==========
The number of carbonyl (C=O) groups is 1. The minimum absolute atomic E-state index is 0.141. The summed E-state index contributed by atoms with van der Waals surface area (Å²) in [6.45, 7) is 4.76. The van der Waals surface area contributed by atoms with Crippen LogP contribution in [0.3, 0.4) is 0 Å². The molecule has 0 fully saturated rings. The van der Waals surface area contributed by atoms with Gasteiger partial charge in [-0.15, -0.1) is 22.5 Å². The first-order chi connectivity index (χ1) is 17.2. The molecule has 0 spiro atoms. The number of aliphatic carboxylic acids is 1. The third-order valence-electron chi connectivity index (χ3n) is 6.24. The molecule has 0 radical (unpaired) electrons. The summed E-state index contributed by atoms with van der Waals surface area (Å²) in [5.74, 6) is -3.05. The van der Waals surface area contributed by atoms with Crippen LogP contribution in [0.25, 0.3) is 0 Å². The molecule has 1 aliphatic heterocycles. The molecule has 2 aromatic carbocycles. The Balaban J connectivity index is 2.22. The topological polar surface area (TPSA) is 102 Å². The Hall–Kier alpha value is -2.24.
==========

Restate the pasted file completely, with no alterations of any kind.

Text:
The number of carbonyl (C=O) groups is 1. The minimum absolute atomic E-state index is 0.141. The summed E-state index contributed by atoms with van der Waals surface area (Å²) in [6.45, 7) is 4.76. The van der Waals surface area contributed by atoms with Crippen LogP contribution in [0.3, 0.4) is 0 Å². The molecule has 0 fully saturated rings. The van der Waals surface area contributed by atoms with Gasteiger partial charge in [-0.15, -0.1) is 22.5 Å². The first-order chi connectivity index (χ1) is 17.2. The molecule has 0 spiro atoms. The number of aliphatic carboxylic acids is 1. The third-order valence-electron chi connectivity index (χ3n) is 6.24. The molecule has 0 radical (unpaired) electrons. The summed E-state index contributed by atoms with van der Waals surface area (Å²) in [5.74, 6) is -3.05. The van der Waals surface area contributed by atoms with Crippen LogP contribution in [0.25, 0.3) is 0 Å². The molecule has 1 aliphatic heterocycles. The molecule has 2 aromatic carbocycles. The Balaban J connectivity index is 2.22. The topological polar surface area (TPSA) is 102 Å². The Hall–Kier alpha value is -2.24.